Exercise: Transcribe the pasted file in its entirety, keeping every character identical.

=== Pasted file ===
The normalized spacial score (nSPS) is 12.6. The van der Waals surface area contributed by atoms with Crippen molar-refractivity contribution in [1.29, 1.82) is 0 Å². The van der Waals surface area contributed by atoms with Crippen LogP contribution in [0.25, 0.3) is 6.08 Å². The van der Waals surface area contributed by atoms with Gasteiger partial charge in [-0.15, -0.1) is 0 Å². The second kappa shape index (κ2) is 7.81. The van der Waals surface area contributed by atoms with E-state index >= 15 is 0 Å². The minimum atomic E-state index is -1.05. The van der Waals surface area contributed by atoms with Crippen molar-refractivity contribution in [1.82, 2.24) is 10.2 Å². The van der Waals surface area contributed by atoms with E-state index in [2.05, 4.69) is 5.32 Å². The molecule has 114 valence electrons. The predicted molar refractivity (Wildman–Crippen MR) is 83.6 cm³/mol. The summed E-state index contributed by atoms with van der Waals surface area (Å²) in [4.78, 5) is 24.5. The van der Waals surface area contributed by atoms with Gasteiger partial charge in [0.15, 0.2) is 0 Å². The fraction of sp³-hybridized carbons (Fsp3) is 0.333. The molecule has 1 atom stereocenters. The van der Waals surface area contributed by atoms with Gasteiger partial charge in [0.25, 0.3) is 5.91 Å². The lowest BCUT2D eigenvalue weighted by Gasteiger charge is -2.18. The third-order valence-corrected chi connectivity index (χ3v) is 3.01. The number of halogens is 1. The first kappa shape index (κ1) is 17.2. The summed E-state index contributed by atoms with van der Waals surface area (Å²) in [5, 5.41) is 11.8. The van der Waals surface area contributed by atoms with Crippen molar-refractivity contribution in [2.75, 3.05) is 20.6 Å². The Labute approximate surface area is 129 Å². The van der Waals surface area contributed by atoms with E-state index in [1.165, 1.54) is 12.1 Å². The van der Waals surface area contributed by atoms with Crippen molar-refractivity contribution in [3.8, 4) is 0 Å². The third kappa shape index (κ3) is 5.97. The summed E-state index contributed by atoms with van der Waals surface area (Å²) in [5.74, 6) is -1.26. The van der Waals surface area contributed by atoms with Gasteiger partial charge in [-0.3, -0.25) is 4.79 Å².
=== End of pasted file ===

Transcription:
The normalized spacial score (nSPS) is 12.6. The van der Waals surface area contributed by atoms with Crippen molar-refractivity contribution in [1.29, 1.82) is 0 Å². The van der Waals surface area contributed by atoms with Crippen LogP contribution in [0.25, 0.3) is 6.08 Å². The van der Waals surface area contributed by atoms with Gasteiger partial charge in [-0.15, -0.1) is 0 Å². The second kappa shape index (κ2) is 7.81. The van der Waals surface area contributed by atoms with E-state index >= 15 is 0 Å². The minimum atomic E-state index is -1.05. The van der Waals surface area contributed by atoms with Crippen molar-refractivity contribution in [1.82, 2.24) is 10.2 Å². The van der Waals surface area contributed by atoms with E-state index in [2.05, 4.69) is 5.32 Å². The molecule has 114 valence electrons. The predicted molar refractivity (Wildman–Crippen MR) is 83.6 cm³/mol. The summed E-state index contributed by atoms with van der Waals surface area (Å²) in [4.78, 5) is 24.5. The van der Waals surface area contributed by atoms with Gasteiger partial charge in [0.15, 0.2) is 0 Å². The fraction of sp³-hybridized carbons (Fsp3) is 0.333. The molecule has 1 atom stereocenters. The van der Waals surface area contributed by atoms with Gasteiger partial charge in [0.25, 0.3) is 5.91 Å². The lowest BCUT2D eigenvalue weighted by Gasteiger charge is -2.18. The third-order valence-corrected chi connectivity index (χ3v) is 3.01. The number of halogens is 1. The first kappa shape index (κ1) is 17.2. The summed E-state index contributed by atoms with van der Waals surface area (Å²) in [5, 5.41) is 11.8. The van der Waals surface area contributed by atoms with Crippen molar-refractivity contribution in [2.75, 3.05) is 20.6 Å². The Labute approximate surface area is 129 Å². The van der Waals surface area contributed by atoms with E-state index in [1.165, 1.54) is 12.1 Å². The van der Waals surface area contributed by atoms with Crippen molar-refractivity contribution in [3.8, 4) is 0 Å². The third kappa shape index (κ3) is 5.97. The summed E-state index contributed by atoms with van der Waals surface area (Å²) in [5.74, 6) is -1.26. The van der Waals surface area contributed by atoms with Gasteiger partial charge in [-0.3, -0.25) is 4.79 Å².